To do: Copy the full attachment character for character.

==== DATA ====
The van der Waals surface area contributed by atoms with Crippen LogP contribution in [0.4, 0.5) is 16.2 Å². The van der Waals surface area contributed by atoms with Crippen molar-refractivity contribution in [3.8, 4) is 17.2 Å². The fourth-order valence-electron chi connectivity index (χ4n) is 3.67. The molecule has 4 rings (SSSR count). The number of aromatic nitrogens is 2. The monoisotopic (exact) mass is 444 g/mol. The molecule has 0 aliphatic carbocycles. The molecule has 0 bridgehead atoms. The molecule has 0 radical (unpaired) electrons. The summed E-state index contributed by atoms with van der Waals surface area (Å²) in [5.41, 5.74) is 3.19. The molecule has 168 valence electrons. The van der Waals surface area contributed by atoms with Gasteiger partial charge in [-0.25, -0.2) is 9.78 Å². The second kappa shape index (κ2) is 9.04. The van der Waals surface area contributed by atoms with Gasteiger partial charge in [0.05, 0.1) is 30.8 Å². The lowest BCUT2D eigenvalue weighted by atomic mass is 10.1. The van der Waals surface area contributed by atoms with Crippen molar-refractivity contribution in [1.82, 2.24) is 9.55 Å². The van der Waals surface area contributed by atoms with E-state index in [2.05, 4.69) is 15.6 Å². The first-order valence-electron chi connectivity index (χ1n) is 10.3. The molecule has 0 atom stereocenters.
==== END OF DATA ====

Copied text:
The van der Waals surface area contributed by atoms with Crippen LogP contribution in [0.4, 0.5) is 16.2 Å². The van der Waals surface area contributed by atoms with Crippen molar-refractivity contribution in [3.8, 4) is 17.2 Å². The fourth-order valence-electron chi connectivity index (χ4n) is 3.67. The molecule has 4 rings (SSSR count). The number of aromatic nitrogens is 2. The monoisotopic (exact) mass is 444 g/mol. The molecule has 0 aliphatic carbocycles. The molecule has 0 bridgehead atoms. The molecule has 0 radical (unpaired) electrons. The summed E-state index contributed by atoms with van der Waals surface area (Å²) in [5.41, 5.74) is 3.19. The molecule has 168 valence electrons. The van der Waals surface area contributed by atoms with Gasteiger partial charge in [-0.25, -0.2) is 9.78 Å². The second kappa shape index (κ2) is 9.04. The van der Waals surface area contributed by atoms with Gasteiger partial charge in [0.05, 0.1) is 30.8 Å². The lowest BCUT2D eigenvalue weighted by atomic mass is 10.1. The van der Waals surface area contributed by atoms with Crippen molar-refractivity contribution in [1.82, 2.24) is 9.55 Å². The van der Waals surface area contributed by atoms with E-state index in [2.05, 4.69) is 15.6 Å². The first-order valence-electron chi connectivity index (χ1n) is 10.3. The molecule has 0 atom stereocenters.